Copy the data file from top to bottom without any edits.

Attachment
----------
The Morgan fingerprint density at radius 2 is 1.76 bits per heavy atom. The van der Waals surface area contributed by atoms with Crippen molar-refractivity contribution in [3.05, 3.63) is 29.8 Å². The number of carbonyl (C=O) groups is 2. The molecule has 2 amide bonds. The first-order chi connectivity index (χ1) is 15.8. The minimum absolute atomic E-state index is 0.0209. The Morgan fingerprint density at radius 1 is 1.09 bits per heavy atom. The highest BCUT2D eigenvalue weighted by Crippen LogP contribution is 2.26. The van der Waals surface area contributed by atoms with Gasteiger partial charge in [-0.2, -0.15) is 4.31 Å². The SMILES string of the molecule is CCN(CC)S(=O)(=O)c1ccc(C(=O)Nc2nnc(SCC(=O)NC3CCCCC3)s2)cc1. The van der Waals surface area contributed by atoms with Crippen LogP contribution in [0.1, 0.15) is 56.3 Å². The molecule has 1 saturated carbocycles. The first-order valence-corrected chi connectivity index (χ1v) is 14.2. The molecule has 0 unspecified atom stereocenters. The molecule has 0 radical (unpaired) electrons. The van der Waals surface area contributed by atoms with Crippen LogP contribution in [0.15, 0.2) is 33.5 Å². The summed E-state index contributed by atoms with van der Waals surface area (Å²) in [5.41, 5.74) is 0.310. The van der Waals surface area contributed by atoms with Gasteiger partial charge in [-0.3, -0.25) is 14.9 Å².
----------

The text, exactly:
The Morgan fingerprint density at radius 2 is 1.76 bits per heavy atom. The van der Waals surface area contributed by atoms with Crippen molar-refractivity contribution in [3.05, 3.63) is 29.8 Å². The number of carbonyl (C=O) groups is 2. The molecule has 2 amide bonds. The first-order chi connectivity index (χ1) is 15.8. The minimum absolute atomic E-state index is 0.0209. The Morgan fingerprint density at radius 1 is 1.09 bits per heavy atom. The highest BCUT2D eigenvalue weighted by Crippen LogP contribution is 2.26. The van der Waals surface area contributed by atoms with Gasteiger partial charge in [-0.2, -0.15) is 4.31 Å². The SMILES string of the molecule is CCN(CC)S(=O)(=O)c1ccc(C(=O)Nc2nnc(SCC(=O)NC3CCCCC3)s2)cc1. The van der Waals surface area contributed by atoms with Crippen LogP contribution in [0.1, 0.15) is 56.3 Å². The molecule has 1 saturated carbocycles. The first-order valence-corrected chi connectivity index (χ1v) is 14.2. The molecule has 0 unspecified atom stereocenters. The molecule has 0 radical (unpaired) electrons. The van der Waals surface area contributed by atoms with Crippen LogP contribution in [0.15, 0.2) is 33.5 Å². The summed E-state index contributed by atoms with van der Waals surface area (Å²) in [5.41, 5.74) is 0.310. The van der Waals surface area contributed by atoms with Gasteiger partial charge in [-0.3, -0.25) is 14.9 Å².